Plan For Confederate Statue To Be Replaced With Memorial To Civil Rights Activist John Lewis Moves Forward
Proposals to replace a Confederate statue with a memorial to civil rights leader John Lewis have been given the support of a Georgia committee, paving the way for the plan to move forward.
The House State Properties Committee gave bipartisan support to the plan to place a statue of John Lewis in the US Capitol’s National Statuary Hall, with only one member voting against. The next stage of the proposals will be to form a committee to chose a sculptor.
Senior Georgia Republicans have also backed plans for the statue, including Governor Brian Kemp and the state lieutenant governor. The push to replace the statue of Confederate Vice President Alexander Hamilton Stephens (no, not that Alexander Hamilton,) gained momentum earlier this year during the Black Lives Matter protests following the death of George Floyd in May last year.
Following Lewis’s death, calls grew to replace the statue with a memorial to the civil rights leader, who represented Georgia in the House of Representatives for 33 years. Each state is responsible for selecting two statues to be placed in the National Statuary Hall, and Georgia’s statue of Alexander Hamilton Stephens has remained a particular point of contention in recent years. There are currently eight statues in the hall representing monuments to the Confederacy.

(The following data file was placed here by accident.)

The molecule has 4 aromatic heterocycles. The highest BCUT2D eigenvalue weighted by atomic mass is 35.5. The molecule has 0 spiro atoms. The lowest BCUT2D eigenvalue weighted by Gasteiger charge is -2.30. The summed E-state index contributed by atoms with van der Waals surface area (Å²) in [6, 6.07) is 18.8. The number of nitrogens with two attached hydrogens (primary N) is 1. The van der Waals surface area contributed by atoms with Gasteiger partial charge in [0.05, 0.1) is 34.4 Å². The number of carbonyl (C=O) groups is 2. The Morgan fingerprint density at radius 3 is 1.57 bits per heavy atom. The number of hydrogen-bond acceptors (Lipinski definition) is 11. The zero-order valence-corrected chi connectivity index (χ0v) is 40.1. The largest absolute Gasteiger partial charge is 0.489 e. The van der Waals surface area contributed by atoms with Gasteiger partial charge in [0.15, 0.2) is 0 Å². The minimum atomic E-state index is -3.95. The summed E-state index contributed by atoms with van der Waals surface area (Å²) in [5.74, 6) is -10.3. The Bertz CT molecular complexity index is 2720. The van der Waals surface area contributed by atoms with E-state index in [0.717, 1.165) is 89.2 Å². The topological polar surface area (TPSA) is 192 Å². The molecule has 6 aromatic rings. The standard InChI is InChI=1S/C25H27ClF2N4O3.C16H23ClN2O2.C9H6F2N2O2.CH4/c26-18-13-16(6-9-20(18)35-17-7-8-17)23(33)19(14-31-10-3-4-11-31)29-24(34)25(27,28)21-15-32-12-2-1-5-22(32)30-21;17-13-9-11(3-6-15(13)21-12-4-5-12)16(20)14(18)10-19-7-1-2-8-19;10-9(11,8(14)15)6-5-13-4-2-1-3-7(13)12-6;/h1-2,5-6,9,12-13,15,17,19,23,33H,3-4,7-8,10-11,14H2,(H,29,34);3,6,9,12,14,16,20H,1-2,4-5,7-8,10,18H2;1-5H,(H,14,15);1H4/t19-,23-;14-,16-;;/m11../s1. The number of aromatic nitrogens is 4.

Back in June, a Georgia judge set the plan for a new statue in motion after they overruled an old state law banning the removal or alteration of monuments to Confederate soldiers.
In a case concerning the removal of a different Confederate memorial, the judge ruled that:
In short, the Confederate obelisk has become an increasingly frequent target of grafﬁti and vandalism, a ﬁgurative lightning rod for friction among citizens, and a potential catastrophe that could happen at any time if individuals attempt to forcibly remove or destroy it.
That memorial, officially titled ‘The Lost Cause’, is also set to be replaced with a statue of John Lewis. Georgia is one of several states grappling with how to deal with their Confederate iconography in the wake of the Black Lives Matter protests. While some states have chosen to remove and replace their statues entirely, others have resisted, calling instead for plaques and other contextualising features to be added instead.
Since Lewis’s death, multiple plans have been suggested for how the civil rights titan should be honoured in the US Capitol building. There is currently a memorial placard outside House Majority Leader Steny Hoyer’s office, which he was forced to replace last month after it was vandalised during the Capitol riots.
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